Game designers change their minds in hindsight, Mentzer for example recently said BECMI going to level 36 was a mistake and if he had to do it over again it would top out at 20.
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  4. #24
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    Quote Originally Posted by 3catcircus View Post
    She was hired as a designer, not a developer. The designer role is someone who can see the big picture and ask "what-if" questions. It's up to the developer to turn those ideas into mechanics.
    Sorry, I'm not super in-the-know about job titles and descriptions for tabletop RPGs (or other games, really). If that's the case, then fresh perspectives are certainly welcome - lots of recent additions to the game seem to be either mined from old D&D content or incredibly boring (see: the Brute fighter subclass). Personally I'd like to see more design in terms of classes, races, spells, and monsters that are both interesting and not tied at the hip to D&D canon. This is especially true when it comes to lore and flavor text; as a new player it felt really limiting playing a game where you can supposedly attempt to be or do anything you want to have these really restrictive descriptions of who races worship or how they act or whatever. Basically, I want more setting-neutral design, so fresh blood could be really helpful in that regard.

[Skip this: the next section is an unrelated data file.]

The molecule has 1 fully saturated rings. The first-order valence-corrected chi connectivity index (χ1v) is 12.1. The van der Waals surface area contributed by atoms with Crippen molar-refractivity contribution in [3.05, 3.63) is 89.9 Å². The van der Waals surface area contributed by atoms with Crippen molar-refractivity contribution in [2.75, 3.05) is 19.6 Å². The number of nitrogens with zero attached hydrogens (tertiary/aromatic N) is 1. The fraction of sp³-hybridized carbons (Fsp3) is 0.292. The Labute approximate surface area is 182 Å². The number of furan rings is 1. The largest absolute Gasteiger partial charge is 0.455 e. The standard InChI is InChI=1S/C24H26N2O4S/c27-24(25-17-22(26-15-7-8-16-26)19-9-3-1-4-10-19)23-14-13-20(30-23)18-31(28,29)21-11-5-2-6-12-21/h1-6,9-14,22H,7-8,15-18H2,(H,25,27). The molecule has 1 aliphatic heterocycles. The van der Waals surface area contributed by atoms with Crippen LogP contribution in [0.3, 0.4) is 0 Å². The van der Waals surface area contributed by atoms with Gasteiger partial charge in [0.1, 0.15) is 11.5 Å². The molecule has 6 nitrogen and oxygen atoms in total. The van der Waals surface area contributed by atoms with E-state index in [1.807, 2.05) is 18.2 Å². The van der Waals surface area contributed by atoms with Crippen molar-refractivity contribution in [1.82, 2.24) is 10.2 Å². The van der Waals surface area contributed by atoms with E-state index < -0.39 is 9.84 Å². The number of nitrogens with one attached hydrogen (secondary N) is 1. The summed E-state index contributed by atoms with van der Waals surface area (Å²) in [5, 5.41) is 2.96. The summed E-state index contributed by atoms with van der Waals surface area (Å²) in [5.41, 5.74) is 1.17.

I'm not sure if your second paragraph was directed at me specifically...but I think you're off the mark making those assumptions about me.

  5. #25
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    Quote Originally Posted by Zardnaar View Post
    Game designers change their minds in hindsight, Mentzer for example recently said BECMI going to level 36 was a mistake and if he had to do it over again it would top out at 20.
    Yes. And? At the time he thought it was a good decision. So did the other designers working on 3e. And it was baked into those 3e rules, so a lot of people who liked those rules enjoyed the concept as well. Is Mike Mearls implying he was likely sexist at that time? I doubt it but that's the implication of his tweet.

    I see zero correlation between those who enjoy rules as a form of gatekeeping for a game, and those who have problems with women in gaming. I know several women who are hardcore on viewing rules as a good means of gatekeeping, who have zero issues with women in gaming. In fact one was a Women's Studies professor, who went on to be the President of a college. She's devilish in the pleasure she takes in rules and system mastery as a gatekeeping device for gaming (mostly complex German Euro board games) - and simultaneously a huge advocate for women in gaming.

    If someone can show me ANY evidence there is a correlation between these two concepts I am all ears.
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  6. #26
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    Quote Originally Posted by Mistwell View Post
    Yes. And? At the time he thought it was a good decision. So did the other designers working on 3e. And it was baked into those 3e rules, so a lot of people who liked those rules enjoyed the concept as well. Is Mike Mearls implying he was likely sexist at that time? I doubt it but that's the implication of his tweet.